Whether people want to stream videos, download files or even have video chats – Internet speed is the deciding factor. 

By improving the speed of the Internet that people have received, FTTH is enabling people to stay in touch. 

In addition, an increasing number of people are working from home; faster Internet speeds help them stay connected at all times.

2. Technology: When we consider traditional copper, they use analog lines that generate signal through the connected telephone device. 

As the description suggests, this technology is less defined, especially when you compare it to fiber optics.

3. Upcoming applications: There are several new applications coming to FTTH. Therefore, when maintaining FTTHs, households remain connected to the latest technologies.

4. Suppliers: it is easy to find Fiber to the Home suppliers, and this is another benefit of having this totally new technology.

How does an FTTH network work?

The fiber optic cable is used for a long time in the backbone network, which is the network that interconnects telephone switches and data centers. It is selected because of the advantages it has over other means of transmission. 

It carries information such as optical pulses (not electrical signals, such as twisted pair or coaxial cable); therefore, it is immune to interference (EMI and RFI), crosstalk and noise.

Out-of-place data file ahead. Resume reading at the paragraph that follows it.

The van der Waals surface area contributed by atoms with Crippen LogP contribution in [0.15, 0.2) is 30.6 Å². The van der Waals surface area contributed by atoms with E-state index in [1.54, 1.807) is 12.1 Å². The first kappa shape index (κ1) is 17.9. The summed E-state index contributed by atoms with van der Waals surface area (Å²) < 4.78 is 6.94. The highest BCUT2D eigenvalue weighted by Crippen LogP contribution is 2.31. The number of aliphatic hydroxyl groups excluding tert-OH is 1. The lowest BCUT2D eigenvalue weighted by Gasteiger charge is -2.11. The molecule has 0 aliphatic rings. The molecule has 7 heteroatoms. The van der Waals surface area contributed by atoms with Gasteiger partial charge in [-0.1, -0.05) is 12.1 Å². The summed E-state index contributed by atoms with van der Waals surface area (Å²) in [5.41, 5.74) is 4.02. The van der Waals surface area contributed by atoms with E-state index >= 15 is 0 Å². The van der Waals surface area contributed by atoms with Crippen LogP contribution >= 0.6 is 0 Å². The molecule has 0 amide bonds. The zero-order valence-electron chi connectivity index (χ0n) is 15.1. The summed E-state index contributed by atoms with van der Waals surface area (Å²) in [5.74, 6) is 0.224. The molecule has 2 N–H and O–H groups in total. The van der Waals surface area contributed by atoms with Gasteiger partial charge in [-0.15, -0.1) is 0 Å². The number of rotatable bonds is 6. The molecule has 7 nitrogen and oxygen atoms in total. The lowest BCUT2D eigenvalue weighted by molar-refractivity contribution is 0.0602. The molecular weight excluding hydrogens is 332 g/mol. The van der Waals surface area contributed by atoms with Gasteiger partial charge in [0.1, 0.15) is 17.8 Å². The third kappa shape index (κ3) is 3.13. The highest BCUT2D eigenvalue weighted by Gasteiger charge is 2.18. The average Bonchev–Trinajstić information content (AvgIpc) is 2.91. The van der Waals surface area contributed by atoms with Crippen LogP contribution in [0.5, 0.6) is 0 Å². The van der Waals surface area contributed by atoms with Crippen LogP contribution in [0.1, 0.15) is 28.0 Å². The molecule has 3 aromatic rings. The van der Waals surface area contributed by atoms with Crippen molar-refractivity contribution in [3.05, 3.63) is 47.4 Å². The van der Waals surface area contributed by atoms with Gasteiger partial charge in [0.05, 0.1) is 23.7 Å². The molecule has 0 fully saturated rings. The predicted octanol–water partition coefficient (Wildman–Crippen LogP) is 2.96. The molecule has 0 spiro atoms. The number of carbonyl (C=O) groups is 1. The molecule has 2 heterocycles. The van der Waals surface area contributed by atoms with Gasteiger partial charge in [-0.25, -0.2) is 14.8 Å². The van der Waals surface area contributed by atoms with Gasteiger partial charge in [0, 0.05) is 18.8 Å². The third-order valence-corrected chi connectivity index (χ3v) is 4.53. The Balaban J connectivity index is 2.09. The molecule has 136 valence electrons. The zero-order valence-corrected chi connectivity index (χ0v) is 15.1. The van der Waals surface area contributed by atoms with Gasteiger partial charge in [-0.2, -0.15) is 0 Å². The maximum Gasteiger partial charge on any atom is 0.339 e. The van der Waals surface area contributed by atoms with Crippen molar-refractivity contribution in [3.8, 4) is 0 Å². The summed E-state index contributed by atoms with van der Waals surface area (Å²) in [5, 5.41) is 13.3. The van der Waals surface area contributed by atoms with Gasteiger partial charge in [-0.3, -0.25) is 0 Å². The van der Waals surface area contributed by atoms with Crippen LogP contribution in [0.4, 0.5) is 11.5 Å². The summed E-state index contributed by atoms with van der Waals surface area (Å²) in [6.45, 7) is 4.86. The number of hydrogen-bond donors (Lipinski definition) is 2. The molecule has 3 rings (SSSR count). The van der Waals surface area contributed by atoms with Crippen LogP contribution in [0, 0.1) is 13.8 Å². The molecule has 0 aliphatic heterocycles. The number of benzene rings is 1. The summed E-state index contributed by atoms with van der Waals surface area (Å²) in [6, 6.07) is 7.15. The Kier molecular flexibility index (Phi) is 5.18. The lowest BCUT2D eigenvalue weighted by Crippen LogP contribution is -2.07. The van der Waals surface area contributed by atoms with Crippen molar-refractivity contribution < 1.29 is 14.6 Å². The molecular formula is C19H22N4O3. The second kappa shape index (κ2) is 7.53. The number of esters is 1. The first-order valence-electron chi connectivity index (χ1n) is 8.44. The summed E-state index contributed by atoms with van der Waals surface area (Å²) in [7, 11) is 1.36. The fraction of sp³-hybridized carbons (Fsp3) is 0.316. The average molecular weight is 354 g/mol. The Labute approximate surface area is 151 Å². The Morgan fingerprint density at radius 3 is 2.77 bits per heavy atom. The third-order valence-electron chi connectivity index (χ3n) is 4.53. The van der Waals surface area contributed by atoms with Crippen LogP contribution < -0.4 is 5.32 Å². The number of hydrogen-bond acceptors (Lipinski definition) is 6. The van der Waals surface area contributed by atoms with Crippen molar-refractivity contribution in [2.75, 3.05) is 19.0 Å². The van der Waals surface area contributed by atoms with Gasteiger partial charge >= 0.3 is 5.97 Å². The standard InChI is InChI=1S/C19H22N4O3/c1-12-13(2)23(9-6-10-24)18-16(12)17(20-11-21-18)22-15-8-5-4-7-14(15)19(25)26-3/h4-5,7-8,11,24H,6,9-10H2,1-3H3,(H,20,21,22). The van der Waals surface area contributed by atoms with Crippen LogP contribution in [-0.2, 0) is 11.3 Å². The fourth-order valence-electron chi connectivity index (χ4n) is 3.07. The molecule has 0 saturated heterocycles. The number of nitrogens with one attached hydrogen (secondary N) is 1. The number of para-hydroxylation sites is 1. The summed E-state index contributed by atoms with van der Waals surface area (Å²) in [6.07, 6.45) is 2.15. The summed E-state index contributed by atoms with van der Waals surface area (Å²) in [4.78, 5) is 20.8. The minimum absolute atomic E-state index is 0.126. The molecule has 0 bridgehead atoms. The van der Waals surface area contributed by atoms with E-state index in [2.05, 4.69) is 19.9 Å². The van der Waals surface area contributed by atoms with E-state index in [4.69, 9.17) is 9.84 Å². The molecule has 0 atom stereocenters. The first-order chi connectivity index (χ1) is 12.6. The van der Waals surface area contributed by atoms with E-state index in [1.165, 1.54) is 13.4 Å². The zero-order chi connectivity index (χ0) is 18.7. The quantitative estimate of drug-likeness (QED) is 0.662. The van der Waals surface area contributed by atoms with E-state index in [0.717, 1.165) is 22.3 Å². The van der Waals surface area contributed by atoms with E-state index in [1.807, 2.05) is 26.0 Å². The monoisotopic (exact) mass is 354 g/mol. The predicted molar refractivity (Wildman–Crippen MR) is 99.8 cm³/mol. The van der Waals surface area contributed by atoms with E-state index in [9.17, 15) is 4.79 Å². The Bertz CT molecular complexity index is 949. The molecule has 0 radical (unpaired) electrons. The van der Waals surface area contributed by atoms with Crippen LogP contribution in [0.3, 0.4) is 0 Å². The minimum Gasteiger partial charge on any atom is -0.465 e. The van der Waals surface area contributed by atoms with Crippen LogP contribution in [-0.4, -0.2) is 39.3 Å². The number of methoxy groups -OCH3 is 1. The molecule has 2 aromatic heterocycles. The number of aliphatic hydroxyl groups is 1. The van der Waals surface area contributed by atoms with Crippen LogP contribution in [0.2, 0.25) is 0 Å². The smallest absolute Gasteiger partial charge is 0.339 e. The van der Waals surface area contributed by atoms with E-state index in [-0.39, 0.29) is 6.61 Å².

It can also provide information over a distance greater than copper or coaxial cable. It has abundant bandwidth to carry information, limited only by the equipment that illuminates the fiber. 

FTTH or FTTP (fiber to installations) takes fiber optic cable deeper to the customer’s premises, compared to FTTN (fiber to the node) or FTTC (fiber to the curb), which is commonly used to provide ADSL / VDSL or cable TV. 

Due to the drop in the price of fiber optic cables and equipment (among other reasons), in recent years, more telecommunications companies and independent service providers have started deploying FTTH networks, targeting people who are not satisfied with the DSL Internet experience. / cable. 

With competitive prices and SLA (Service Level Agreement), most heavy Internet users would like to switch to FTTH.

An FTTH operator or Internet provider provides various types of services from the Central Office (CO) or Point of Presence (PoP) over a fiber optic wire to a subscriber’s home. 

The types of services that can be offered via the FTTH network include VoIP, lifeline POTS, RF video, MPEG video, IPTV, HDTV, video on demand, pay-per-view, high-speed Internet and several other services. 

In general, FTTH is the means of choice for the provision of triple reproduction services (voice, video and data).

The CO or PoP is fed with content from the Video Headend and the Internet. It has interfaces that connect you to content sources, such as ATM / Ethernet switch, router and voice gateway GR-303 (PSTN). 

From the CO, the content mix in the form of electrical signals is converted into optical pulses before being transmitted by the Optical Distribution Network (ODN) to the subscribers’ homes. 

In each subscriber’s home, a CPE (Customer Premises Equipment) converts the optical pulses into electrical signals.

What is the difference between an FTTH and FTTx network?

FTTP and FTTx refer to different types of fiber optic cables. 

Fiber optic cables encapsulate small glass wires, which help to create a more agile and fast Internet connection. Compared to traditional copper cables, there is more space for signal traffic.